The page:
BATAVIA – Thirteen businesses in Batavia were cited in a recent liquor enforcement campaign carried out by the Batavia Police Department’s Investigations Division, which is the highest number of citations from a compliance check ever seen by Mayor Jeff Schielke.
A news release from the city indicated that more than a third of the businesses checked – 13 out of 34 – failed the check.
The businesses included package liquors, as well as restaurants and taverns.
The following Batavia businesses failed the checks:
• Smash Burger, 842 N. Randall Road.
• Chili’s Grill and Bar, 491 N. Randall Road.
• El Casanova, 1890 Mill St.
• Pepe’s, 4 S. Van Buren St.
• Aliano’s, 90 N. Island Ave.
• East China Inn, 140 W. Wilson St.
• East China Inn, 9 S. Randall Road
• Gammon Coach House, 3 S. Batavia Ave.
• Open Range American Grill, 35 N. Water St.
• Pal Joey’s Pizza, 31 N. River St.
• Berkley’s Finer Foods, 28 S. Van Buren St.
• Windmill City Liquors, 101 S. Batavia Ave.
• Aldi’s Foods, 451 N. Randall Road.
“I guess I would describe myself as ... exasperated by the results of our police compliance check,” Schielke said. “We checked 34 different licensees and to have this volume fail the test is very, very disheartening to me.”
He said there were a lot of businesses on the list that have never had problems with liquor violations before.
Pal Joey’s Pizza owner John Hamel said the compliance check happened sometime last month, and it’s the first time the restaurant failed.
He said the bartender did check an ID, but misread it and has been subsequently fired.
“It’s a necessary thing – police have to do their job,” he said. “I’m very upset at what happened, and we moved to make a correction as quickly as we could. We addressed it with the staff making sure they understand what the guidelines are.”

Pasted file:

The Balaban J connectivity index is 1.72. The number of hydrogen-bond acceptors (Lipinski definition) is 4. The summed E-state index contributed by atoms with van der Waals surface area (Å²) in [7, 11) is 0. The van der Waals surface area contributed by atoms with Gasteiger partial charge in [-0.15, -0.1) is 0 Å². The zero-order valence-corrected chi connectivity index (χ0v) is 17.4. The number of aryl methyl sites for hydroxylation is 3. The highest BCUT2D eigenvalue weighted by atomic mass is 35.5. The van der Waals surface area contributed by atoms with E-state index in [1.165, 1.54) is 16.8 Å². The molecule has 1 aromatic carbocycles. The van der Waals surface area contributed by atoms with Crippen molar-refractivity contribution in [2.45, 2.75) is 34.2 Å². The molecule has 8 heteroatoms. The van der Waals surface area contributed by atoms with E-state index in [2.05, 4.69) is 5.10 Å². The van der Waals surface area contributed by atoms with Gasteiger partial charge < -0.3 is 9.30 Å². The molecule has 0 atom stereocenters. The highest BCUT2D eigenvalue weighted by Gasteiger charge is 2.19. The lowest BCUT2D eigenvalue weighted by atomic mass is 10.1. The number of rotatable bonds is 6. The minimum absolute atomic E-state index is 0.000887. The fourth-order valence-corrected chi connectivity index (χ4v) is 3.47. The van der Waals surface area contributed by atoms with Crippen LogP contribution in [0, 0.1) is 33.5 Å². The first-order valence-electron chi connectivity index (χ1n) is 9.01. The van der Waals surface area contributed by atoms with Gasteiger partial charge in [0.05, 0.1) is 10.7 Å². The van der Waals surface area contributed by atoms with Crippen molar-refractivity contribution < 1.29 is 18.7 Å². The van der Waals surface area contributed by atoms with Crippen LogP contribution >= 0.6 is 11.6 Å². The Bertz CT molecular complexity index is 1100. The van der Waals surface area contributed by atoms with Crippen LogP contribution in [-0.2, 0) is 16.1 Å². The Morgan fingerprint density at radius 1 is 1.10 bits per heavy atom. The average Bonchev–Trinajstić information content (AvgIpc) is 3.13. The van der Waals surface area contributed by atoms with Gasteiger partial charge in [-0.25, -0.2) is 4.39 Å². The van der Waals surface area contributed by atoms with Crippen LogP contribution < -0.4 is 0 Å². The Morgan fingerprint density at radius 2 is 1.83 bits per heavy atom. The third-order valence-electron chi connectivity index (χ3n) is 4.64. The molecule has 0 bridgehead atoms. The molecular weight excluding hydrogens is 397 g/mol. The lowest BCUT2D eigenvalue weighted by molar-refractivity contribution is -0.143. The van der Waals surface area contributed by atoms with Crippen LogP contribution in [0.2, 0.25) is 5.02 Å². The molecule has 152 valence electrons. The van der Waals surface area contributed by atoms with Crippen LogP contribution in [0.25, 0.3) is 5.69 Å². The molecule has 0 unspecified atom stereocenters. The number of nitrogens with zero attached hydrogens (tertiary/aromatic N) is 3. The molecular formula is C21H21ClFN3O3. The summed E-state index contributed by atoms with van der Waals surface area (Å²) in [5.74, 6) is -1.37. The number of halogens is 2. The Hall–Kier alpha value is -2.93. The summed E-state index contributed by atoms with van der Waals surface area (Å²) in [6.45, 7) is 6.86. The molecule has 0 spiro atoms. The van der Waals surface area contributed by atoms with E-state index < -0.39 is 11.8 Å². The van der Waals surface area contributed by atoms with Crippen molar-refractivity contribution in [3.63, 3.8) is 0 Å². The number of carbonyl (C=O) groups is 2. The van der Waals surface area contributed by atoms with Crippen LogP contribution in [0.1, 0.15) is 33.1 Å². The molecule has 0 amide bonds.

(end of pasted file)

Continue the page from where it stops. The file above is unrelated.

All servers, bartenders and clerks who served the minors while supervised by police officers were issued citations, according to the release.
They’ve been given notices to appear in court, Schielke said.
He said police check every liquor license holder in the city when they do compliance checks, and revenues from fines go toward a special fund used by Batavia police for educational programming.
Schielke, who also is the city’s liquor commissioner, said he’s working with a city attorney to enter a compliance agreement with the facilities that failed.
The agreement would allow the violating liquor licensees to pay a fine and ask the server that violated the liquor code to participate in Basset training.
Another compliance check will follow at some point after, he added.
He said if business owners are not willing to submit their employees for training or pay the fine, they’ll go through a full liquor hearing.
“Because of the volume and the number of first-time offenders, we’ll try to go easy on the whole thing,” he said.